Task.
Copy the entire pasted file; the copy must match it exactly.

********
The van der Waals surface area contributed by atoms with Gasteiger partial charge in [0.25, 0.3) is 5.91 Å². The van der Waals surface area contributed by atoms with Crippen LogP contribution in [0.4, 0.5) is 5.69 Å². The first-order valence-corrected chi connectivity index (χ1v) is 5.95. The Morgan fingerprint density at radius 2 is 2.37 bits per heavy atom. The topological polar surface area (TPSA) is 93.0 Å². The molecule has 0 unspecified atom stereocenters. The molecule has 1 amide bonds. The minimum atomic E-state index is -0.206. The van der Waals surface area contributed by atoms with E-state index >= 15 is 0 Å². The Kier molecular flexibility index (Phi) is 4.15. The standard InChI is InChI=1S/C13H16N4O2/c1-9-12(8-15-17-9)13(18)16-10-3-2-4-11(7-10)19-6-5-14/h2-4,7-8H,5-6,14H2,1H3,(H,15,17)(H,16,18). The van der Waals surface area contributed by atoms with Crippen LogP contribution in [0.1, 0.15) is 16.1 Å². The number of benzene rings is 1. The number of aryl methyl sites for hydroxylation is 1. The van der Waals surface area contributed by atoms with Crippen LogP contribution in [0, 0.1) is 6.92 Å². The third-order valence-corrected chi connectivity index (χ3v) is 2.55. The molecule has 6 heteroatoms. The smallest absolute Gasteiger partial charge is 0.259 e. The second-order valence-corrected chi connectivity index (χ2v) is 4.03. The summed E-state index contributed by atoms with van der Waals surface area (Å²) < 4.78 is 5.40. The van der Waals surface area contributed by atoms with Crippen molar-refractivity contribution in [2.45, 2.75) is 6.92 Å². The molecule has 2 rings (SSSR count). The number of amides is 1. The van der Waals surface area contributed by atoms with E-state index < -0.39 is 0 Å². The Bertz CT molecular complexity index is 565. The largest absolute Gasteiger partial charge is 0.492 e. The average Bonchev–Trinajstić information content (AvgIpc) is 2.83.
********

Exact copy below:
The van der Waals surface area contributed by atoms with Gasteiger partial charge in [0.25, 0.3) is 5.91 Å². The van der Waals surface area contributed by atoms with Crippen LogP contribution in [0.4, 0.5) is 5.69 Å². The first-order valence-corrected chi connectivity index (χ1v) is 5.95. The Morgan fingerprint density at radius 2 is 2.37 bits per heavy atom. The topological polar surface area (TPSA) is 93.0 Å². The molecule has 0 unspecified atom stereocenters. The molecule has 1 amide bonds. The minimum atomic E-state index is -0.206. The van der Waals surface area contributed by atoms with E-state index >= 15 is 0 Å². The Kier molecular flexibility index (Phi) is 4.15. The standard InChI is InChI=1S/C13H16N4O2/c1-9-12(8-15-17-9)13(18)16-10-3-2-4-11(7-10)19-6-5-14/h2-4,7-8H,5-6,14H2,1H3,(H,15,17)(H,16,18). The van der Waals surface area contributed by atoms with Crippen LogP contribution in [0.1, 0.15) is 16.1 Å². The number of benzene rings is 1. The number of aryl methyl sites for hydroxylation is 1. The van der Waals surface area contributed by atoms with Crippen LogP contribution in [0, 0.1) is 6.92 Å². The third-order valence-corrected chi connectivity index (χ3v) is 2.55. The molecule has 6 heteroatoms. The smallest absolute Gasteiger partial charge is 0.259 e. The second-order valence-corrected chi connectivity index (χ2v) is 4.03. The summed E-state index contributed by atoms with van der Waals surface area (Å²) < 4.78 is 5.40. The van der Waals surface area contributed by atoms with Crippen molar-refractivity contribution in [2.45, 2.75) is 6.92 Å². The molecule has 2 rings (SSSR count). The number of amides is 1. The van der Waals surface area contributed by atoms with E-state index < -0.39 is 0 Å². The Bertz CT molecular complexity index is 565. The largest absolute Gasteiger partial charge is 0.492 e. The average Bonchev–Trinajstić information content (AvgIpc) is 2.83.